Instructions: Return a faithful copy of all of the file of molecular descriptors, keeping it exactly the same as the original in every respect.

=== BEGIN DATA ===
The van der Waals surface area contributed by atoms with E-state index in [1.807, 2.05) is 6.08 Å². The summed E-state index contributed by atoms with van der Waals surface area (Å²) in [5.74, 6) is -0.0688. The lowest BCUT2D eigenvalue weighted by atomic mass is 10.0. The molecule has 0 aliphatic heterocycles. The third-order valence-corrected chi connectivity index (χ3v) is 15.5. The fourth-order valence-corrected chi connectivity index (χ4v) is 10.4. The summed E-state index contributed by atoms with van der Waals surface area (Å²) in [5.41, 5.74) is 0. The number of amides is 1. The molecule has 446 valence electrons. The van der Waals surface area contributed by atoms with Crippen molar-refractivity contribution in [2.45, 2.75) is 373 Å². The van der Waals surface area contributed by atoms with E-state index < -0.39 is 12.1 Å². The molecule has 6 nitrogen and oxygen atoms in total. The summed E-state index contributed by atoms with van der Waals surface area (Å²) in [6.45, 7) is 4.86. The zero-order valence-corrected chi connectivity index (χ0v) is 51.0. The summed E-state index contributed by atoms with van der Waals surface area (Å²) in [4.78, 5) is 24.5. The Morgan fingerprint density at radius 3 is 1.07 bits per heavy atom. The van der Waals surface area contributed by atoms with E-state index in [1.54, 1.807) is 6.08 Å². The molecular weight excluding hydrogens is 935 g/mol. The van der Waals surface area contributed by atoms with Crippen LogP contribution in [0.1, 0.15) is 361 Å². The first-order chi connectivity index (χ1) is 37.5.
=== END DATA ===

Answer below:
The van der Waals surface area contributed by atoms with E-state index in [1.807, 2.05) is 6.08 Å². The summed E-state index contributed by atoms with van der Waals surface area (Å²) in [5.74, 6) is -0.0688. The lowest BCUT2D eigenvalue weighted by atomic mass is 10.0. The molecule has 0 aliphatic heterocycles. The third-order valence-corrected chi connectivity index (χ3v) is 15.5. The fourth-order valence-corrected chi connectivity index (χ4v) is 10.4. The summed E-state index contributed by atoms with van der Waals surface area (Å²) in [5.41, 5.74) is 0. The number of amides is 1. The molecule has 446 valence electrons. The van der Waals surface area contributed by atoms with Crippen molar-refractivity contribution in [2.45, 2.75) is 373 Å². The van der Waals surface area contributed by atoms with E-state index < -0.39 is 12.1 Å². The molecule has 6 nitrogen and oxygen atoms in total. The summed E-state index contributed by atoms with van der Waals surface area (Å²) in [6.45, 7) is 4.86. The zero-order valence-corrected chi connectivity index (χ0v) is 51.0. The summed E-state index contributed by atoms with van der Waals surface area (Å²) in [4.78, 5) is 24.5. The Morgan fingerprint density at radius 3 is 1.07 bits per heavy atom. The van der Waals surface area contributed by atoms with E-state index in [1.54, 1.807) is 6.08 Å². The molecular weight excluding hydrogens is 935 g/mol. The van der Waals surface area contributed by atoms with Crippen LogP contribution in [0.1, 0.15) is 361 Å². The first-order chi connectivity index (χ1) is 37.5.